He commenced a sustainable crossbreeding programme of his local cattle with exotic superior sires in 1990 with very satisfactory results. He also got involved in the production of horticultural crops and his first commercial export of muskmelons to Europe, using a chartered aircraft, took place in January 1990. Nyako owns the largest mango farm in Nigeria, leading to his being popularly known as Baba Mai Mangoro (BMM). Exotic mangoes from his mango orchard of 50, 000 trees were first exported to Europe in 1993. He is also presently involved in the modern production of dates, passion fruit and bananas, pasture development breeding of Boer goats and farming.
Nyako is the president of the Horticultural Crops Growers Association of Nigeria, the Practicing Farmers Association of Nigeria and the Apex Farmers Association of Nigeria. He is the patron of numerous farmers’ commodity associations in the country.
The young and enterprising Usman Dantata Jr., who is married to Rukaiya Indimi, daughter of multi-billionaire Borno businessman Mohammed Indimi, is the president/CEO of Anadariya Farms. The large poultry farm, which is located in Tiga, Bebeji local government area of Kano State, was started by the late business sage of Kano, Alhaji Usman Sanusi Dantata of the Dantata dynasty, in the 1960s. Anadariya Farms thrived well in poultry produce. For instance, it was noted for exporting poultry birds and eggs to Saudi Arabia twice a week using a Boeing 747 plane.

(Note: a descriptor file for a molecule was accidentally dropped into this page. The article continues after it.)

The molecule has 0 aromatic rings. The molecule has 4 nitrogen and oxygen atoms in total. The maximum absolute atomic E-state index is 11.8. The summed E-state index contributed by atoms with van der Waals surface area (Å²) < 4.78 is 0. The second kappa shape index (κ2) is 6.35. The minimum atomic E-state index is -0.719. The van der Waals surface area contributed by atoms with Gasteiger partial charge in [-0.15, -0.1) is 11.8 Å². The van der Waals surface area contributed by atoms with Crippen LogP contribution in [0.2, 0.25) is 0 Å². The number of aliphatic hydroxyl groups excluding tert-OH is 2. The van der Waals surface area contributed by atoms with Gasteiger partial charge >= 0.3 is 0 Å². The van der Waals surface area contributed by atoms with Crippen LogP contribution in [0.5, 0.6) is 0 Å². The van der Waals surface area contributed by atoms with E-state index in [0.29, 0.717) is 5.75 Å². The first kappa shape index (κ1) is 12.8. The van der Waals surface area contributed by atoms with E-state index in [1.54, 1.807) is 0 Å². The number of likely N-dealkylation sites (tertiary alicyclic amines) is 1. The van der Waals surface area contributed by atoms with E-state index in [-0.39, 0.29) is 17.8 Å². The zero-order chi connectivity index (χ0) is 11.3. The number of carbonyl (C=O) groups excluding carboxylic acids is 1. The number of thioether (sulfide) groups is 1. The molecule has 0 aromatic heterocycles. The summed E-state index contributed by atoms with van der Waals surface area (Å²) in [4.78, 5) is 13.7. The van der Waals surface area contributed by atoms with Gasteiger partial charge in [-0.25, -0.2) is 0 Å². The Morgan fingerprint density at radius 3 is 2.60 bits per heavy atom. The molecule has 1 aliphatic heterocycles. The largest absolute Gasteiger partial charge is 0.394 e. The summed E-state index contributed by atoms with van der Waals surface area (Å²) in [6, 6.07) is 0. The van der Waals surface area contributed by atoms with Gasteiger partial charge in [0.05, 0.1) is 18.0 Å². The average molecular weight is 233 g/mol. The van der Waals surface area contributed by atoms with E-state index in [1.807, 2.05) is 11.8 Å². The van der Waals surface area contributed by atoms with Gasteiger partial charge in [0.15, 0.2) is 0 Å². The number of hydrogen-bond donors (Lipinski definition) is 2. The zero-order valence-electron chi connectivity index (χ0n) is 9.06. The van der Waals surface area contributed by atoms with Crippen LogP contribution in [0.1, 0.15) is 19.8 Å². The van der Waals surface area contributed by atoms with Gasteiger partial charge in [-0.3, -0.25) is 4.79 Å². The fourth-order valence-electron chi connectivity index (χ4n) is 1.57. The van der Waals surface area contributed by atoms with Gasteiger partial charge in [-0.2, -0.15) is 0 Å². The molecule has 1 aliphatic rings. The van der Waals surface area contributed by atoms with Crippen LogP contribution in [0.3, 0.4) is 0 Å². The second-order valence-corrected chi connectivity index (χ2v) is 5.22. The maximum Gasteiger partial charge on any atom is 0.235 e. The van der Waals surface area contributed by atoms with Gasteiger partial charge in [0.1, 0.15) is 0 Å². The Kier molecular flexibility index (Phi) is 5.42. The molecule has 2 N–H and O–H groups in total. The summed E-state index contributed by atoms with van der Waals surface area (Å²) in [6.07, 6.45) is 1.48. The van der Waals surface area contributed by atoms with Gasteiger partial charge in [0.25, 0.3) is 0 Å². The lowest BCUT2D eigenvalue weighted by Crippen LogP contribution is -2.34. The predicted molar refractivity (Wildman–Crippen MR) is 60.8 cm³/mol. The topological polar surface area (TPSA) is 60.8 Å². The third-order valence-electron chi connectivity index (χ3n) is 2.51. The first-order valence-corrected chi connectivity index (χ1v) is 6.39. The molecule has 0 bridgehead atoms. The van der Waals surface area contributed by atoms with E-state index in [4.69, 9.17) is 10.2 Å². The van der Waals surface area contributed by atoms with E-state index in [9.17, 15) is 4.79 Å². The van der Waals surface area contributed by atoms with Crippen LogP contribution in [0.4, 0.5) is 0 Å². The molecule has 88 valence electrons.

However, after decades of activity, the farm experienced some challenges and stopped operations until recently, when Dantata Jr. came on board and injected viability into the large farm. The CEO came with refined vigour, to ensure the farm maintains a successful track record. He has a background in investment and banking and was a trader of various commodities in Europe before coming back to Nigeria. He also has a certificate in feed production and broiler management obtained in North Carolina. Suffice it to say that he had equipped himself with the necessary training before stepping into the business.
This wealth of experience and pool of relevant knowledge may have been the reason for his decision to expand the services and operations of the farm to include a hatchery, production of broilers and layers, the production of feeds and the processing and sale of poultry products. Anadariya Farms produces above 3, 000 broilers weekly. This is one of Nigeria’s most viable farms, with its growing, diverse agricultural activities.
Another modern farm with high level of activity and making great impact within the nation’s agricultural space is Ojemai Farms Limited owned by Ojemai Holdings. The farm, which is located in Edo State and owned by Sir J.I.A.  Arumemi-Ikhide, the chairman of Arik Air, was established in 1984 with interest tilting towards livestock production. It took off as a local producer of pork and turkey meat. However, as years past by and business expanded in the farm, there was the need for expansion of scope of operations.